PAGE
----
2. Painkillers. This next one will be affirmed by any local pharmacist. A medication called Naprosyn used to be prescription-only and was commonly prescribed for bad menstrual cramps and pain. It came in 500mg tablets and was taken twice daily, with food. Its active ingredient has since been made over-the-counter. It’s called Naproxen Sodium under the brand Aleve and store brands. The difference is in pill strength and dosing instructions. OTC naproxen comes in 220mg tablets to be taken up to twice per day. Double that to get 440mg twice per day, and you are just under the old prescription strength – minus the doctor’s visit and higher price. Another standby is Ibuprofen, which has a similar prescription-strength shortcut. Doctors prescribed 800mg ibuprofen tablets 4 times per day, with food. OTC ibuprofen comes in 200mg tablets and is labeled for up to 6 pills per day. To receive the prescription-strength dose, take 4 OTC tablets up to 4 times per day.
Note: Be sure not to exceed these amounts. An overdose of Naproxen or Ibuprofen can result in damage to the stomach or intestines, meaning more pain :-(.
When over-the-counter medication doesn’t help, ask your gynecologist about prescribing something stronger just for that week. I personally take Vicodin the first three days of my period. Those days are the worst for me.
3. Water. Drink lots of water. Having a period takes a lot out of your body, in the form of blood and other fluids which are based on water. When the rest of your body isn’t able to use that water for normal functions, that’s when the headaches, fatigue and other symptoms occur. Keep it replenished and you’ll be ahead of the game.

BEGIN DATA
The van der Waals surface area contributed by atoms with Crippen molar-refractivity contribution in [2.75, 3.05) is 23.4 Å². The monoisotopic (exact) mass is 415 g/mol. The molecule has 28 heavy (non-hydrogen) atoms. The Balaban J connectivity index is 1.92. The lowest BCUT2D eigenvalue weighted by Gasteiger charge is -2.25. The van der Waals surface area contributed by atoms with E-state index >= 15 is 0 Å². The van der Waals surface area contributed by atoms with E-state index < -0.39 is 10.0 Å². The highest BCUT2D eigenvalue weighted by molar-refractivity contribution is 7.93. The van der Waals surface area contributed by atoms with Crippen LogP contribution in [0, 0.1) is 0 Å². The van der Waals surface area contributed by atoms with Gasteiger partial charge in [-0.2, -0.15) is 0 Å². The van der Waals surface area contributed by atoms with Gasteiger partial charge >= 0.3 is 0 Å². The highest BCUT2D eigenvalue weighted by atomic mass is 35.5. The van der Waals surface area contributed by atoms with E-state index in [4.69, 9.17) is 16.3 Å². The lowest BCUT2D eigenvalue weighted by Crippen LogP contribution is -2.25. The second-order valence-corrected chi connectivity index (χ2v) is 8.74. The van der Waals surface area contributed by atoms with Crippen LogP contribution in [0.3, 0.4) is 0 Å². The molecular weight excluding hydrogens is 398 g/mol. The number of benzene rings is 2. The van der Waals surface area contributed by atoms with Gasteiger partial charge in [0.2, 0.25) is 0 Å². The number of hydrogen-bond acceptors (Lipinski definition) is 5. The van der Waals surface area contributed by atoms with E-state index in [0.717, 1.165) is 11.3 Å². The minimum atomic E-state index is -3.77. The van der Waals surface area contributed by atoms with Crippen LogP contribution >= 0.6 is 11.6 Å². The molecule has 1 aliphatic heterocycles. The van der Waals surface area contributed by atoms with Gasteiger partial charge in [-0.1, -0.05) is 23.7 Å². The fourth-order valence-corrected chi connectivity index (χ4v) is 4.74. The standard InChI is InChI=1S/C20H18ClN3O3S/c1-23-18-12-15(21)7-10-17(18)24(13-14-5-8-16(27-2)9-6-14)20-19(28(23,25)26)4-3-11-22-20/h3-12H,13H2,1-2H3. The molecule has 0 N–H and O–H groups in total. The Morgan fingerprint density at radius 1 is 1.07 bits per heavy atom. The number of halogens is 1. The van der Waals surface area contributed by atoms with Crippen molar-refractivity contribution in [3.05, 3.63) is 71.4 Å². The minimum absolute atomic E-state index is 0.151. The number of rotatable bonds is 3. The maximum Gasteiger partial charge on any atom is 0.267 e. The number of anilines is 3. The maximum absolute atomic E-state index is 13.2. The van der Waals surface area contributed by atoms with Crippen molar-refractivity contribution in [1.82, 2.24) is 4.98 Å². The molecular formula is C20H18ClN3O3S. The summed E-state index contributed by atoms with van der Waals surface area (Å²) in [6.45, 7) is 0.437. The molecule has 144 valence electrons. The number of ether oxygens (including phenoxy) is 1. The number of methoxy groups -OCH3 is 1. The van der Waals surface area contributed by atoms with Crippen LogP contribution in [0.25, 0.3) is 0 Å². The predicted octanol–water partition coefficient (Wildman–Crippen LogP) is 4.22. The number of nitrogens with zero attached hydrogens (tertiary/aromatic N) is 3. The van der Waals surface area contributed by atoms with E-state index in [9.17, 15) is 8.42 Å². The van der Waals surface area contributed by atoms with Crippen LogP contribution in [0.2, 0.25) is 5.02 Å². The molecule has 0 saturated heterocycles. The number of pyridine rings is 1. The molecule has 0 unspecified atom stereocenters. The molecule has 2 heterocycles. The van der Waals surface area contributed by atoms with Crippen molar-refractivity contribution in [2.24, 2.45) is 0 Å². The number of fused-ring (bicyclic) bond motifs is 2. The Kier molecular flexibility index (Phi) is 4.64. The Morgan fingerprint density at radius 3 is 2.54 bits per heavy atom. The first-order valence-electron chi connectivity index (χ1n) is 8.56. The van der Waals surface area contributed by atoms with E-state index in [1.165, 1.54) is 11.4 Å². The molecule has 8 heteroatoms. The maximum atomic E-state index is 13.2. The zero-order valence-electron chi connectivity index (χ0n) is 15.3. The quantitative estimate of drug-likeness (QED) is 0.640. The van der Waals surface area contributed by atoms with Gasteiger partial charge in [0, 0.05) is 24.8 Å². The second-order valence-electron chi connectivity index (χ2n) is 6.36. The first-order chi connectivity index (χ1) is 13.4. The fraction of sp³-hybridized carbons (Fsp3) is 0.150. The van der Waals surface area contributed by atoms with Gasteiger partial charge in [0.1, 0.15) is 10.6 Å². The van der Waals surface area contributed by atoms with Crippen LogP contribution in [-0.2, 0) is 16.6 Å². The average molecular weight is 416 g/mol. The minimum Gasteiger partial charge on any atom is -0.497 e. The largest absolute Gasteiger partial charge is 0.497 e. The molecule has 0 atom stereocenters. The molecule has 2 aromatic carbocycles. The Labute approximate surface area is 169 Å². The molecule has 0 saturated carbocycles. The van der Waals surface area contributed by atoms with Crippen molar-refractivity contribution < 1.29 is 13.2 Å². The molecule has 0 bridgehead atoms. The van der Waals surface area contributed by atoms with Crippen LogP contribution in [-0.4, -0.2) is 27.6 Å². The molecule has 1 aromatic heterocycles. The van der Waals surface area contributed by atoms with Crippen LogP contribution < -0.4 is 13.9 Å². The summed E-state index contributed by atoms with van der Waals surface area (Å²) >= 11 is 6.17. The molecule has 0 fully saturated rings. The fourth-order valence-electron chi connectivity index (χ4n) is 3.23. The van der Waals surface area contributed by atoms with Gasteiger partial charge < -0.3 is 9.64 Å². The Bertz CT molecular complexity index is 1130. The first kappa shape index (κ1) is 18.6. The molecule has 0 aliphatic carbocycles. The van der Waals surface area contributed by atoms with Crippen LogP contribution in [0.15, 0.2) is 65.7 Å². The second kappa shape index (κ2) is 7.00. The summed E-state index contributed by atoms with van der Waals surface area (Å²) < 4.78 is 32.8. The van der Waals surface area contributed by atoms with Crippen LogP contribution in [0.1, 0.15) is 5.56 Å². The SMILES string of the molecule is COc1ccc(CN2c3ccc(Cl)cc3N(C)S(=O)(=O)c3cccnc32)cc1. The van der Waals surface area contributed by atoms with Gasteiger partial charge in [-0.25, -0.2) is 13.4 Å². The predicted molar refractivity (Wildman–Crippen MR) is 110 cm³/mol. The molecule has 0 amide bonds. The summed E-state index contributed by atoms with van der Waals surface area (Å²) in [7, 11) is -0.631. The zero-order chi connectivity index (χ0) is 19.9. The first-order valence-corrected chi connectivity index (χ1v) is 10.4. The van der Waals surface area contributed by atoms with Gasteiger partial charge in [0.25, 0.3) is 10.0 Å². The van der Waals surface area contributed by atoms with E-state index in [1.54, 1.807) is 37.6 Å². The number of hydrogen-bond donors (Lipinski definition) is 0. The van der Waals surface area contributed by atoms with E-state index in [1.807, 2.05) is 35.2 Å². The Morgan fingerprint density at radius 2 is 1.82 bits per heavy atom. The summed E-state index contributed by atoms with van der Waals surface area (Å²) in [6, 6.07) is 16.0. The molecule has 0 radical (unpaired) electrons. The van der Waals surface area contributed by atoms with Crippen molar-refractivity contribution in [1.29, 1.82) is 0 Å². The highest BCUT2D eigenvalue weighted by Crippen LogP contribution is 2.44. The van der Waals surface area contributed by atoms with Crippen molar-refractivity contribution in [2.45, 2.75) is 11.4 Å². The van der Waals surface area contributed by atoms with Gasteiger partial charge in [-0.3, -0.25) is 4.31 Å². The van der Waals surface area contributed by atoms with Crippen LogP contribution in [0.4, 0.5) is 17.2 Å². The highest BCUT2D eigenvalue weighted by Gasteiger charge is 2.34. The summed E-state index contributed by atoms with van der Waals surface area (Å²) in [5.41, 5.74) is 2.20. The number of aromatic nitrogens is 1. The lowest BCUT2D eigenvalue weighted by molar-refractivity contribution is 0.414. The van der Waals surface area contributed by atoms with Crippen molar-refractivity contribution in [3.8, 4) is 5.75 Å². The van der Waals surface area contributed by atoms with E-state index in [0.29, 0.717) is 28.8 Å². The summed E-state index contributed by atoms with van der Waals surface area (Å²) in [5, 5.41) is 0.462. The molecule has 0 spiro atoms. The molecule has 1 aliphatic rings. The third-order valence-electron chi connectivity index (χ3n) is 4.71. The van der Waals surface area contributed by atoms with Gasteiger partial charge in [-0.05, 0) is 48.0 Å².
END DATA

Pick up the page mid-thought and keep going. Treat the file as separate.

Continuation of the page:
4. Eat well. Try to eat well. Those fluids leaving your body contain nutrients. Adding some extra nutritious food puts your body in a better position to handle the pain. Of course, chocolate and salty treat desires may be inevitable. For healthier fare, choose nuts over potato chips and dark chocolate over milk chocolate. Otherwise, moderate and feel better! When you eat chocolate, your body produces chemical signals that resemble those of opioids.
5. Heating pads. For some, heat is a godsend. Get a heating pad that you can plug in. Don’t get patches, as they don’t penetrate as well or provide enough coverage. Place the heating pad over the most painful area for 20 minutes on and 20 minutes off.
6. Exercise. Light exercise alleviates menstrual cramping and moderate pain. A light bike ride or yoga will be enough – nothing too strenuous. Similar to chocolate, exercising releases chemicals that mimic those of narcotic painkillers. It also provides a distraction, taking your mind off the discomfort and burning calories at the same time. #winning
A percentage of ladies finds intense exercise relieves their painful periods. Exercising at your normal pace may not be good for you. We suggest light exercise because with severe cramping, lightheadedness and passing out can occur. However, it differs with each person. Do what you’re comfortable with. You know your body.
7. Take naps. Your body does a better job of healing itself when it’s at rest. You have an excuse to sleep in or take short power naps to regain your energy. Pain really can drain you.
Add a feel-good movie or TV show binge to any of the above! What are some things you do during that time of the month? Comment below with what helps you!